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By the drum’s dull muffled sound,
By the arms that sweep the ground,
By the volleying muskets' tone,
Speak ye of a soldier gone

In his manhood's pride.

By the chanted psalm that fills
Reverently the ancient hills,*
Learn, that from his harvests done,
Peasants bear a brother on

To his last repose.

By the pall of snowy white
Through the yew-trees gleaming bright;
By the garland on the bier,
Weep! a maiden claims thy tear-

Broken is the rose !

Which is the tenderest rite of all ?
Buried virgin's coronal,
Requiem o'er the monarch's head,
Farewell gun for warrior dead,

Herdsman's funeral hymn ?

Tells not each of human woe?
Each of hope and strength brought low?
Number each with holy things,
If one chastening thought it brings

Ere life’s day grow dim!

* A custom still retained at rural funerals in some parts of England and Wales.

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THE rose was in rich bloom on Sharon's plain,
When a young mother, with her first-born, thence
Went up to Zion; for the boy was vow'd
Unto the Temple service. By the hand
She led him, and her silent soul, the while,
Oft as the dewy laughter of his eye
Met her sweet serious glance, rejoiced to think
That aught so pure, so beautiful was hers,
To bring before her God. So pass’d they on
O’er Judah’s hills; and wheresoe'er the leaves
Of the broad sycamore made sounds at noon,
Like lulling rain-drops, or the olive boughs,
With their cool dimness, cross'd the sultry blue
Of Syria's heaven, she paused, that he might rest;
Yet from her own meek eyelids chased the sleep
That weigh'd their dark fringe down, to sit and

watch
The crimson deepening o'er his cheek's repose,
As at a red flower's heart. And where a fount
Lay, like a twilight star, midst palmy shades,
Making its bank green gems along the wild,
There, too, she linger'd, from the diamond wave
Drawing bright water for his rosy lips,
And softly parting clusters of jet curls
To bathe his brow. At last the fane was reach’d,
The earth's one sanctuary—and rapture hush'd
Her bosom, as before her, through the day,
It rose, a mountain of white marble, steep'd
In light like floating gold. But when that hour

a

Waned to the farewell moment, when the boy
Lifted, through rainbow-gleaming tears, his eye
Beseechingly to hers, and half in fear,
Turn’dfrom the white-robed priest, and round herarm
Clung even as joy clings—the deep spring-tide
Of nature then swelld high, and o'er her child
Bending, her soul broke forth in mingled sounds
Of weeping and sad song.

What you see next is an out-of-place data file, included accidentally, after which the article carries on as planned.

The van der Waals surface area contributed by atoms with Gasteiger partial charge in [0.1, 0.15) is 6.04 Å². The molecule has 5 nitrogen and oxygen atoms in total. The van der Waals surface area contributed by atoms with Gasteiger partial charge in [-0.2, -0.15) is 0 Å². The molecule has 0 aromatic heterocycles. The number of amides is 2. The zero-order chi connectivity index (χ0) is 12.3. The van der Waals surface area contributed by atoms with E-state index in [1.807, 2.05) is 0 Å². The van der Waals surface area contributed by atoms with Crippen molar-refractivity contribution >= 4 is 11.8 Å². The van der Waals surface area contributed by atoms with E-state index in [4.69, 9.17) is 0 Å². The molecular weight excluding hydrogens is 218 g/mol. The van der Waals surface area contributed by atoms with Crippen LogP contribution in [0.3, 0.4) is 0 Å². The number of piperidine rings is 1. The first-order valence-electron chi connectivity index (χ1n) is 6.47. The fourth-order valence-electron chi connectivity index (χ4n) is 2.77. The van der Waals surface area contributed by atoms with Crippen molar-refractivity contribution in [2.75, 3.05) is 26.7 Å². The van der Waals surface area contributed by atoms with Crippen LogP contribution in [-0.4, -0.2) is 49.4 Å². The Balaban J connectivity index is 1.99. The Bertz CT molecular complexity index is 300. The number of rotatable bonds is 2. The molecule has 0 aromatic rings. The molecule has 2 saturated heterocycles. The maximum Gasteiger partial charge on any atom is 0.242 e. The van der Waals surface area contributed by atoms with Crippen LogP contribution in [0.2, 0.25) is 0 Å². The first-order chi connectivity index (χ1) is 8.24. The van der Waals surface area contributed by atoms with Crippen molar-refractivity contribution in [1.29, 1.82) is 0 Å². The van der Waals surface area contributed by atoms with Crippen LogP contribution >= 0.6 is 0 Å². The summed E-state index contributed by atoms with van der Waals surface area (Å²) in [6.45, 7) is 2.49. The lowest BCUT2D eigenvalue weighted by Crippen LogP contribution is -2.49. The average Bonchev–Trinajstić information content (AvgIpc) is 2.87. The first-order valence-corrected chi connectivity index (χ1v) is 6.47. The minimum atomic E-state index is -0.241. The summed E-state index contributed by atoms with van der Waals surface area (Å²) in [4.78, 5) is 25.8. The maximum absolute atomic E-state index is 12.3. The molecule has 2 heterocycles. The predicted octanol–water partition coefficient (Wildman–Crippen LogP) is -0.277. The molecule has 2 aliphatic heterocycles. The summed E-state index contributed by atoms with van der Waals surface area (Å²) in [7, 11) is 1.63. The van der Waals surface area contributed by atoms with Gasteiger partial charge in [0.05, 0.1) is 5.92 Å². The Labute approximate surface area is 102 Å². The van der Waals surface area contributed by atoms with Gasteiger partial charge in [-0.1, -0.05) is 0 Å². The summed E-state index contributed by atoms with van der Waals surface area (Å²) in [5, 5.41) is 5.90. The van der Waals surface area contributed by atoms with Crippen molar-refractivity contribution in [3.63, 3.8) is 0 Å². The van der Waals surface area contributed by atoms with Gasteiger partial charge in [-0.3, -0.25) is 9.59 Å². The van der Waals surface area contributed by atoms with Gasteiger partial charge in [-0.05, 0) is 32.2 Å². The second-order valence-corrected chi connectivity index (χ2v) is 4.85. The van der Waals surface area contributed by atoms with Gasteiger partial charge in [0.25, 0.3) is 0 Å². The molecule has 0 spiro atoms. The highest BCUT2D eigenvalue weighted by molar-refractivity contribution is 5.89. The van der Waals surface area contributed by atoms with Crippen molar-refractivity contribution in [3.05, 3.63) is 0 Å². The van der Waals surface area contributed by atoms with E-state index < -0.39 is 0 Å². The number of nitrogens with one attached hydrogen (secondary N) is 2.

“ Alas!” she cried,

“ Alas! my boy, thy gentle grasp is on me,
The bright tears quiver in thy pleading eyes;

And now fond thoughts arise,
And silver cords again to earth have won me,
And like a vine thou claspest my full heart-

How shall I hence depart?

“ How the lone paths retrace where thou wert

playing
So late, along the mountains, at my side ?

And I, in joyous pride,
By every place of flowers my course delaying,
Wove, e'en as pearls, the lilies round thy hair,

Beholding thee so fair!

“ And, oh! the home whence thy bright smile hath

parted, Will it not seem as if the sunny day

Turn'd from its door away? While through its chambers wandering, weary

hearted, I languish for thy voice, which past me still

Went like a singing rill ?

“ Under the palm-trees thou no more shalt meet

me, When from the fount at evening I return,

With the full water-urn; Nor will thy sleep's low dove-like breathings greet

me, As midst the silence of the stars I wake,

And watch for thy dear sake.

“ And thou, will slumber's dewy cloud fall round

thee, Without thy mother's hand to smooth thy bed?

Wilt thou not vainly spread Thine arms, when darkness as a veil hath wound

thee, To fold my neck, and lift up, in thy fear,

A cry which none shall hear ?

“ What have I said, my child! Will He not hear

thee, Who the young ravens heareth from their nest ?

Shall He not guard thy rest, And, in the hush of holy midnight near thee, Breathe o'er thy soul, and fill its dreams with joy?

Thou shalt sleep soft, my boy.

“ I give thee to thy God—the God that gave thee, A well-spring of deep gladness to my heart !

And, precious as thou art, And pure as dew of Hermon, He shall have thee, My own, my beautiful, my undefiled!

And thou shalt be His child.

“ Therefore, farewell! I go—my soul may

fail me, As the heart panteth for the water brooks,

Yearning for thy sweet looks. But thou, my first-born, droop not, nor bewail me; Thou in the Shadow of the Rock shalt dwell,

The Rock of Strength.-Farewell !”

THE WRECK.

All night the booming minute-gun

Had peal'd along the deep,
And mournfully the rising sun

Look'd o'er the tide-worn steep.
A barque from India's coral strand,

Before the raging blast,
Had vaild her topsails to the sand,

And bow'd her noble mast.

The queenly ship!-brave hearts had striven,

And true ones died with her!
We saw her mighty cable riven,

Like floating gossamer.
We saw her proud flag struck that morn-

A star once o'er the seas,-
Her anchor gone, her deck uptorn,

And sadder things than these!

We saw her treasures cast away,

The rocks with pearls were sown ; And, strangely sad, the ruby's ray

Flash'd out o'er fretted stone.

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